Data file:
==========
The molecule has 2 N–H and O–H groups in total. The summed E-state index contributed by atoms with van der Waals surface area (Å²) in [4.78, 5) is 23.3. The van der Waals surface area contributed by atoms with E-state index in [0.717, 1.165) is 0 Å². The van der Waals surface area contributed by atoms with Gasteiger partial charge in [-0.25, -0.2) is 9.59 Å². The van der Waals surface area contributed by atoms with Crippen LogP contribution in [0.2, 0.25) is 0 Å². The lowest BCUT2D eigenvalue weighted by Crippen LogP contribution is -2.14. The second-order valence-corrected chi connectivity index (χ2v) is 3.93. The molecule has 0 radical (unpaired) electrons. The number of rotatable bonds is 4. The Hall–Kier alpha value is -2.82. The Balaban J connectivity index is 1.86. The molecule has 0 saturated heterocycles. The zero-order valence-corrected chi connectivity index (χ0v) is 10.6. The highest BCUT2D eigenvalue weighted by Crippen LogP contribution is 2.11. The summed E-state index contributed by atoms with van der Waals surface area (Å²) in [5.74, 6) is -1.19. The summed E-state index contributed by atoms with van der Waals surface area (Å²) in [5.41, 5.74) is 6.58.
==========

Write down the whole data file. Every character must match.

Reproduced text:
The molecule has 2 N–H and O–H groups in total. The summed E-state index contributed by atoms with van der Waals surface area (Å²) in [4.78, 5) is 23.3. The van der Waals surface area contributed by atoms with E-state index in [0.717, 1.165) is 0 Å². The van der Waals surface area contributed by atoms with Gasteiger partial charge in [-0.25, -0.2) is 9.59 Å². The van der Waals surface area contributed by atoms with Crippen LogP contribution in [0.2, 0.25) is 0 Å². The lowest BCUT2D eigenvalue weighted by Crippen LogP contribution is -2.14. The second-order valence-corrected chi connectivity index (χ2v) is 3.93. The molecule has 0 radical (unpaired) electrons. The number of rotatable bonds is 4. The Hall–Kier alpha value is -2.82. The Balaban J connectivity index is 1.86. The molecule has 0 saturated heterocycles. The zero-order valence-corrected chi connectivity index (χ0v) is 10.6. The highest BCUT2D eigenvalue weighted by Crippen LogP contribution is 2.11. The summed E-state index contributed by atoms with van der Waals surface area (Å²) in [5.74, 6) is -1.19. The summed E-state index contributed by atoms with van der Waals surface area (Å²) in [5.41, 5.74) is 6.58.